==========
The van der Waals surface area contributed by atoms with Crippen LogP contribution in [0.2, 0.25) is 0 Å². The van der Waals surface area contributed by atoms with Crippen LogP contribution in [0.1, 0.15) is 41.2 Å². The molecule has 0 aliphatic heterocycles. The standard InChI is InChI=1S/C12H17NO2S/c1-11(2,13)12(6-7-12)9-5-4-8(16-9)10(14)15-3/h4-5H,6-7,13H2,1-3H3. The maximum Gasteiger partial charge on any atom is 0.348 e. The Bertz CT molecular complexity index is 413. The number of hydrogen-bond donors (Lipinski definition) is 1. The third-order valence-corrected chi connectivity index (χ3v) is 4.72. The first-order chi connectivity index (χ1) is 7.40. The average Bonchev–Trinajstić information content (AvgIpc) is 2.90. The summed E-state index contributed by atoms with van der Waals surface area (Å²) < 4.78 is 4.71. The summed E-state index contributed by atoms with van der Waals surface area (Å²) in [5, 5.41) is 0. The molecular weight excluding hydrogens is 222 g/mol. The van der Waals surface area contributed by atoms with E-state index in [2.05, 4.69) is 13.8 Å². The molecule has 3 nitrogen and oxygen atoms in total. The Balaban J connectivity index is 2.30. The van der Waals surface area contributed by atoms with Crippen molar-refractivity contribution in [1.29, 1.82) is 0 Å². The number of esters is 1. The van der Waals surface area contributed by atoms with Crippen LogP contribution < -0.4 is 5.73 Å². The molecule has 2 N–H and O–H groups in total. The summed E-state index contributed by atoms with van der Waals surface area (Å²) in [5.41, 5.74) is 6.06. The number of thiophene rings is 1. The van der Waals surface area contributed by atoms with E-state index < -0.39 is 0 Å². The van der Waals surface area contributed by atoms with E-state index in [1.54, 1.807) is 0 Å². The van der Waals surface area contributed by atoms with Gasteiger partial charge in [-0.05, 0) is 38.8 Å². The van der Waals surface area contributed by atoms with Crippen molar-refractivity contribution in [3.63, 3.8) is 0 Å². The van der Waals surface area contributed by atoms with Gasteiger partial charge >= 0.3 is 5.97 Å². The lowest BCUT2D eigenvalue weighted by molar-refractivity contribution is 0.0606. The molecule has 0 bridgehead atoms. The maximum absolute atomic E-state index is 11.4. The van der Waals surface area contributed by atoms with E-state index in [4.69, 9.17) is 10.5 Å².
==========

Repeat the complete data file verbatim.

The van der Waals surface area contributed by atoms with Crippen LogP contribution in [0.2, 0.25) is 0 Å². The van der Waals surface area contributed by atoms with Crippen LogP contribution in [0.1, 0.15) is 41.2 Å². The molecule has 0 aliphatic heterocycles. The standard InChI is InChI=1S/C12H17NO2S/c1-11(2,13)12(6-7-12)9-5-4-8(16-9)10(14)15-3/h4-5H,6-7,13H2,1-3H3. The maximum Gasteiger partial charge on any atom is 0.348 e. The Bertz CT molecular complexity index is 413. The number of hydrogen-bond donors (Lipinski definition) is 1. The third-order valence-corrected chi connectivity index (χ3v) is 4.72. The first-order chi connectivity index (χ1) is 7.40. The average Bonchev–Trinajstić information content (AvgIpc) is 2.90. The summed E-state index contributed by atoms with van der Waals surface area (Å²) < 4.78 is 4.71. The summed E-state index contributed by atoms with van der Waals surface area (Å²) in [5, 5.41) is 0. The molecular weight excluding hydrogens is 222 g/mol. The van der Waals surface area contributed by atoms with E-state index in [2.05, 4.69) is 13.8 Å². The molecule has 3 nitrogen and oxygen atoms in total. The Balaban J connectivity index is 2.30. The van der Waals surface area contributed by atoms with Crippen molar-refractivity contribution in [1.29, 1.82) is 0 Å². The number of esters is 1. The van der Waals surface area contributed by atoms with Crippen LogP contribution < -0.4 is 5.73 Å². The molecule has 2 N–H and O–H groups in total. The summed E-state index contributed by atoms with van der Waals surface area (Å²) in [5.41, 5.74) is 6.06. The number of thiophene rings is 1. The van der Waals surface area contributed by atoms with E-state index < -0.39 is 0 Å². The van der Waals surface area contributed by atoms with E-state index in [1.54, 1.807) is 0 Å². The van der Waals surface area contributed by atoms with Gasteiger partial charge in [-0.05, 0) is 38.8 Å². The van der Waals surface area contributed by atoms with Crippen molar-refractivity contribution in [3.63, 3.8) is 0 Å². The van der Waals surface area contributed by atoms with Gasteiger partial charge >= 0.3 is 5.97 Å². The lowest BCUT2D eigenvalue weighted by molar-refractivity contribution is 0.0606. The molecule has 0 bridgehead atoms. The maximum absolute atomic E-state index is 11.4. The van der Waals surface area contributed by atoms with E-state index in [4.69, 9.17) is 10.5 Å².